Going into yesterday’s PS4 announcement, I’ll admit – Sony kind of had to dig themselves out of a hole right from the start for me. I’m an unabashed XBOX fan, and seeing as my PS3 (which I didn’t convince myself to buy until two years ago) continues to sit virtually untouched on its dust-covered shelf despite the two, maybe three exclusive games that remotely pique my interest, it’s safe to say they had their work cut out for them.

The big “announcement,” as you likely already know, wasn’t much of an announcement at all. Not only did they not mention a price point, a release date, or what kind of DRM they’ll be using, they didn’t even show the damn console. For all the hype surrounding the event, I expected a few more details. This was one giant cocktease.

And tease they did. As with any reveal/demo, we were met with a fancy stage, giant screens, dramatic lighting, and more grandiose adjectives than possibly necessary. And particle effects, of course. Because wow, the particle effects.

Having some experience in 3d and game development, I can’t lie and say I wasn’t impressed with the visuals. The tech demos were pretty. Like, I’m-pretty-sure-I-actually-had-drool-dripping-from-my-mouth-after-watching-that-Killzonedemo pretty. …but was it really all that different from Killzone 3? The new color palette was nice, fire and explosions looked better, the AI seemed smooth and pretty deep…but how many more ways can we be stunned by a first-person shooter?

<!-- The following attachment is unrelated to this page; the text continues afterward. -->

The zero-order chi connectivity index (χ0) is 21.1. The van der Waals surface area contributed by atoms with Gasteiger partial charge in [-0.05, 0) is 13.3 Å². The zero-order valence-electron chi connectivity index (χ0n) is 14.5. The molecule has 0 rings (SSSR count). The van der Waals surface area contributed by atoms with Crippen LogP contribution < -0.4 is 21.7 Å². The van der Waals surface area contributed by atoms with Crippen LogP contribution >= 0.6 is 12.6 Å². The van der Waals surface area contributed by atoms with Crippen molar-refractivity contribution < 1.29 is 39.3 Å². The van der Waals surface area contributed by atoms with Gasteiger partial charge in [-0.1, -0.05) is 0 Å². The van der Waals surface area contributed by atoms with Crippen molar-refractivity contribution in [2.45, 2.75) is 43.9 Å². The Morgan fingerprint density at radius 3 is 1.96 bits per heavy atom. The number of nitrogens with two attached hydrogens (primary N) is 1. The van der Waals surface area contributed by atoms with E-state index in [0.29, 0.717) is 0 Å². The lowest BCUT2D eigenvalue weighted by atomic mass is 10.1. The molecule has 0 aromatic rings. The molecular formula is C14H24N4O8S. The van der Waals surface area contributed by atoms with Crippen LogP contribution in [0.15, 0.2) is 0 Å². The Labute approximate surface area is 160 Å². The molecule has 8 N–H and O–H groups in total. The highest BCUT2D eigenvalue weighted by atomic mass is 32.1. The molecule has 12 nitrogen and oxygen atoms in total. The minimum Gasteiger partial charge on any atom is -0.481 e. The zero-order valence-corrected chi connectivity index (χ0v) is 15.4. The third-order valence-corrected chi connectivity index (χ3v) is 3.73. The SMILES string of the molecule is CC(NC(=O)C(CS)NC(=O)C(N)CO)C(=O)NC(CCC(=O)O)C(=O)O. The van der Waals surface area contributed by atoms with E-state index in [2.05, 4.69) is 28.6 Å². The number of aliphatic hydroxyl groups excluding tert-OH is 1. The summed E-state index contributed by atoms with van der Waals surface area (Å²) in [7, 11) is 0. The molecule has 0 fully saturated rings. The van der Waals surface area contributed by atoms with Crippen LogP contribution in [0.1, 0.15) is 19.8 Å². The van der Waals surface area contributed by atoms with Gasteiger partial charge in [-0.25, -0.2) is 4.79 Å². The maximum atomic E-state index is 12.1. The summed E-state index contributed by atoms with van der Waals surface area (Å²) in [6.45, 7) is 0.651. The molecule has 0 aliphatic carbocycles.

And then I had to watch cars, because apparently people are still wowed by driving games. So sure, DriveClub looks spectacular, and I’m amazed at the attention to detail in the textures. But then there was inFAMOUS: Second Son, which was, in my opinion, one of the worst intros of all time to a game that really doesn’t look interesting at all, and by this point all I wanted to see was something NOT hyper-realistic. I knew going into this that the system was going to pump out beautiful textures and crazy high-poly models and environments so large my head will likely blow up when thinking about the sheer amount of processing you’d need to handle all of that on top of those dynamic shadows that Killzone was showing off and the fire looked SO PRETTY.

But…where’s the creativity? Where’s something new?

And then just like that, The Witness. A man after my own heart, Jonathan Blow brought to the table something a bit like Journey – something that was thoughtful, that wasn’t a shooter and wasn’t full of explosions. Something that caught my attention.

But as quickly as it came, it went. We were thrust back to the swarm of statistics and showoffs, of head polycounts and Move controllers, and how this new engine and that new engine are going to make everything awesome and unlike anything you’ve ever seen before. (But you’re not fooling anyone, Square – we all remember that footage from when you showed it off a year ago.)

It feels like every reveal for every new generation of systems goes a little something like this. Throughout its lifespan, features are added to the system. For the 360/PS3 it was things like Kinect, Move, social media integration, headset jacks on now-wireless controllers. When we move on from that generation, those new and innovative features are suddenly standard, so we expect to have things like a wide range of internet options, a “Share” button, and some degree of motion control. So what exactly was I expecting this time around?

I don’t know what I was looking for, but this wasn’t it. And the more I think about that, the more I worry. Am I really becoming one of those entitled gamers I so despise? Am I here on my internet pedestal bitching about how Sony’s doin’ it wrong, but I don’t even know how they could have done it right?